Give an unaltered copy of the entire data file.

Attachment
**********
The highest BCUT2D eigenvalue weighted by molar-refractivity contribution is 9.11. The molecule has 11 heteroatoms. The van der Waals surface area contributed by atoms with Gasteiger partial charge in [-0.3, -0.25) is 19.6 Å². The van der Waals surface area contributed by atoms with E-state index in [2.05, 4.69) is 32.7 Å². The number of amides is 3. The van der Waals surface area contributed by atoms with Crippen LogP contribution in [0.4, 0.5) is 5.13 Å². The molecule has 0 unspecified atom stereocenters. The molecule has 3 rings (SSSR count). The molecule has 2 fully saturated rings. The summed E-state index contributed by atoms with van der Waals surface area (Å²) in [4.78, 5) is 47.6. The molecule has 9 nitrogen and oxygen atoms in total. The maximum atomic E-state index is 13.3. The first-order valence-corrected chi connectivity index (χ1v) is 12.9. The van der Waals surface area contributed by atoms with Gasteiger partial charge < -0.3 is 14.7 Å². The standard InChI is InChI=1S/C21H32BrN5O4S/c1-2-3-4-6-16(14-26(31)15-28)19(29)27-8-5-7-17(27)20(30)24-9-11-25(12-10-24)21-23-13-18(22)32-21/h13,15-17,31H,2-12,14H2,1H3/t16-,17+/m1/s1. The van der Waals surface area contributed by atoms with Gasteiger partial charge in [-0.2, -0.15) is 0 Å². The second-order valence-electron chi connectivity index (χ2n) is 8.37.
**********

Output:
The highest BCUT2D eigenvalue weighted by molar-refractivity contribution is 9.11. The molecule has 11 heteroatoms. The van der Waals surface area contributed by atoms with Gasteiger partial charge in [-0.3, -0.25) is 19.6 Å². The van der Waals surface area contributed by atoms with E-state index in [2.05, 4.69) is 32.7 Å². The number of amides is 3. The van der Waals surface area contributed by atoms with Crippen LogP contribution in [0.4, 0.5) is 5.13 Å². The molecule has 0 unspecified atom stereocenters. The molecule has 3 rings (SSSR count). The molecule has 2 fully saturated rings. The summed E-state index contributed by atoms with van der Waals surface area (Å²) in [4.78, 5) is 47.6. The molecule has 9 nitrogen and oxygen atoms in total. The maximum atomic E-state index is 13.3. The first-order valence-corrected chi connectivity index (χ1v) is 12.9. The van der Waals surface area contributed by atoms with Gasteiger partial charge < -0.3 is 14.7 Å². The standard InChI is InChI=1S/C21H32BrN5O4S/c1-2-3-4-6-16(14-26(31)15-28)19(29)27-8-5-7-17(27)20(30)24-9-11-25(12-10-24)21-23-13-18(22)32-21/h13,15-17,31H,2-12,14H2,1H3/t16-,17+/m1/s1. The van der Waals surface area contributed by atoms with Gasteiger partial charge in [-0.2, -0.15) is 0 Å². The second-order valence-electron chi connectivity index (χ2n) is 8.37.